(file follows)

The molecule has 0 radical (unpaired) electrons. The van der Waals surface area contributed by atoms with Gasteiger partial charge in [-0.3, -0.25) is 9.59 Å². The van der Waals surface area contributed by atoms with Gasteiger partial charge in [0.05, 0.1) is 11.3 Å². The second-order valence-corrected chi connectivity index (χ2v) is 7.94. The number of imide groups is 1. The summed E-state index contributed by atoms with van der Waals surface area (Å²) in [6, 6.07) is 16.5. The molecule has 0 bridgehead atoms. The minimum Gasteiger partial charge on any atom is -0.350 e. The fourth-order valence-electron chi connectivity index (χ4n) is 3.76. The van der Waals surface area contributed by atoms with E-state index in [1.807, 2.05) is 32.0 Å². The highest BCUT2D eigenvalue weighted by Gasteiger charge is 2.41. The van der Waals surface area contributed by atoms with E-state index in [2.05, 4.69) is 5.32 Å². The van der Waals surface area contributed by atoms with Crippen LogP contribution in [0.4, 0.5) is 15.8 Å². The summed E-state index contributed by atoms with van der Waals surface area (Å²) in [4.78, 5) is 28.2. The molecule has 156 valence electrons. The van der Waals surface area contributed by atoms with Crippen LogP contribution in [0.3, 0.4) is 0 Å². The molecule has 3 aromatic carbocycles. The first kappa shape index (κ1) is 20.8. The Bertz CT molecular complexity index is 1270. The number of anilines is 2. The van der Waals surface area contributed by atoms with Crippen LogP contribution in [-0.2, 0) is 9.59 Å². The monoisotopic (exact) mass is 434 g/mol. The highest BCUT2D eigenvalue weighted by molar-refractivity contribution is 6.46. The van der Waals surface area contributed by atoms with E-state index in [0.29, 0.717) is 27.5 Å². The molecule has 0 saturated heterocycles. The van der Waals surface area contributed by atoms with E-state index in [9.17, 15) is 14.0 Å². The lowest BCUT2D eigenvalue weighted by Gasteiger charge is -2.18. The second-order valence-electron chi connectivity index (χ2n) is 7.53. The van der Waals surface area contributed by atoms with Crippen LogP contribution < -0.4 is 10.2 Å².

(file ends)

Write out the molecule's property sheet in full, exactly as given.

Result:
The molecule has 0 radical (unpaired) electrons. The van der Waals surface area contributed by atoms with Gasteiger partial charge in [-0.3, -0.25) is 9.59 Å². The van der Waals surface area contributed by atoms with Gasteiger partial charge in [0.05, 0.1) is 11.3 Å². The second-order valence-corrected chi connectivity index (χ2v) is 7.94. The number of imide groups is 1. The summed E-state index contributed by atoms with van der Waals surface area (Å²) in [6, 6.07) is 16.5. The molecule has 0 bridgehead atoms. The minimum Gasteiger partial charge on any atom is -0.350 e. The fourth-order valence-electron chi connectivity index (χ4n) is 3.76. The van der Waals surface area contributed by atoms with E-state index in [1.807, 2.05) is 32.0 Å². The highest BCUT2D eigenvalue weighted by Gasteiger charge is 2.41. The van der Waals surface area contributed by atoms with E-state index in [2.05, 4.69) is 5.32 Å². The van der Waals surface area contributed by atoms with Crippen LogP contribution in [0.4, 0.5) is 15.8 Å². The summed E-state index contributed by atoms with van der Waals surface area (Å²) in [4.78, 5) is 28.2. The molecule has 156 valence electrons. The van der Waals surface area contributed by atoms with Crippen LogP contribution in [0.3, 0.4) is 0 Å². The molecule has 3 aromatic carbocycles. The first kappa shape index (κ1) is 20.8. The Bertz CT molecular complexity index is 1270. The number of anilines is 2. The van der Waals surface area contributed by atoms with Crippen LogP contribution in [-0.2, 0) is 9.59 Å². The monoisotopic (exact) mass is 434 g/mol. The highest BCUT2D eigenvalue weighted by molar-refractivity contribution is 6.46. The van der Waals surface area contributed by atoms with E-state index in [0.29, 0.717) is 27.5 Å². The molecule has 0 saturated heterocycles. The van der Waals surface area contributed by atoms with E-state index in [9.17, 15) is 14.0 Å². The lowest BCUT2D eigenvalue weighted by Gasteiger charge is -2.18. The second-order valence-electron chi connectivity index (χ2n) is 7.53. The van der Waals surface area contributed by atoms with Crippen LogP contribution < -0.4 is 10.2 Å².